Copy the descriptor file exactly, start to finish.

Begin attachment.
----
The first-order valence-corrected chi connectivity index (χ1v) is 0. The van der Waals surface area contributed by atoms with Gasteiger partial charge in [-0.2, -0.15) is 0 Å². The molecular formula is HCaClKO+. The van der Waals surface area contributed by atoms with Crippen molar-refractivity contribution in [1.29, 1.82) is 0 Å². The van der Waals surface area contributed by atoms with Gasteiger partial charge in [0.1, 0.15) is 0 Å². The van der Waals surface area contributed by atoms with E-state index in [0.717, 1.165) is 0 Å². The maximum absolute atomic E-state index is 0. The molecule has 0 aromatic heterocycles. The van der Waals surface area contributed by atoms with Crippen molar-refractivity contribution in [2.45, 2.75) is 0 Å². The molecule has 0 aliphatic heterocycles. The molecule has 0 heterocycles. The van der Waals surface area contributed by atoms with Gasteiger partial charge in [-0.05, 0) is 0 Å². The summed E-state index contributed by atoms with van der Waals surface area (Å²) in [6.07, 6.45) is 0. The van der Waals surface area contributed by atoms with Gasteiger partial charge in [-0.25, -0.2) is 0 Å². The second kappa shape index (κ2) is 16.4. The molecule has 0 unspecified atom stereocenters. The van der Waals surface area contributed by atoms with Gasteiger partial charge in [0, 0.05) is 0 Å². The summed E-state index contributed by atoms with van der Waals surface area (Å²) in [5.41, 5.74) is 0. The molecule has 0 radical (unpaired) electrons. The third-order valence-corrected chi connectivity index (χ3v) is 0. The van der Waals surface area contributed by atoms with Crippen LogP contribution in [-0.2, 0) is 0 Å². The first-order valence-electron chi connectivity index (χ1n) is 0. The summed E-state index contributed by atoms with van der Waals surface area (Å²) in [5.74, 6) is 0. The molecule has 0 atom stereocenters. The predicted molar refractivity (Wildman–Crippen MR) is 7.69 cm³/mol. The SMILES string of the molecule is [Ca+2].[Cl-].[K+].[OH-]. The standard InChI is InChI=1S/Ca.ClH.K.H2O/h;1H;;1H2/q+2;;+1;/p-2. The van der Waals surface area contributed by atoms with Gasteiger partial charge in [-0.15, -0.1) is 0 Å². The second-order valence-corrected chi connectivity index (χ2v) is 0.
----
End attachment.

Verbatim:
The first-order valence-corrected chi connectivity index (χ1v) is 0. The van der Waals surface area contributed by atoms with Gasteiger partial charge in [-0.2, -0.15) is 0 Å². The molecular formula is HCaClKO+. The van der Waals surface area contributed by atoms with Crippen molar-refractivity contribution in [1.29, 1.82) is 0 Å². The van der Waals surface area contributed by atoms with Gasteiger partial charge in [0.1, 0.15) is 0 Å². The van der Waals surface area contributed by atoms with E-state index in [0.717, 1.165) is 0 Å². The maximum absolute atomic E-state index is 0. The molecule has 0 aromatic heterocycles. The van der Waals surface area contributed by atoms with Crippen molar-refractivity contribution in [2.45, 2.75) is 0 Å². The molecule has 0 aliphatic heterocycles. The molecule has 0 heterocycles. The van der Waals surface area contributed by atoms with Gasteiger partial charge in [-0.05, 0) is 0 Å². The summed E-state index contributed by atoms with van der Waals surface area (Å²) in [6.07, 6.45) is 0. The van der Waals surface area contributed by atoms with Gasteiger partial charge in [-0.25, -0.2) is 0 Å². The second kappa shape index (κ2) is 16.4. The molecule has 0 unspecified atom stereocenters. The van der Waals surface area contributed by atoms with Gasteiger partial charge in [0, 0.05) is 0 Å². The summed E-state index contributed by atoms with van der Waals surface area (Å²) in [5.41, 5.74) is 0. The molecule has 0 radical (unpaired) electrons. The third-order valence-corrected chi connectivity index (χ3v) is 0. The van der Waals surface area contributed by atoms with Crippen LogP contribution in [-0.2, 0) is 0 Å². The first-order valence-electron chi connectivity index (χ1n) is 0. The summed E-state index contributed by atoms with van der Waals surface area (Å²) in [5.74, 6) is 0. The molecule has 0 atom stereocenters. The predicted molar refractivity (Wildman–Crippen MR) is 7.69 cm³/mol. The SMILES string of the molecule is [Ca+2].[Cl-].[K+].[OH-]. The standard InChI is InChI=1S/Ca.ClH.K.H2O/h;1H;;1H2/q+2;;+1;/p-2. The van der Waals surface area contributed by atoms with Gasteiger partial charge in [-0.15, -0.1) is 0 Å². The second-order valence-corrected chi connectivity index (χ2v) is 0.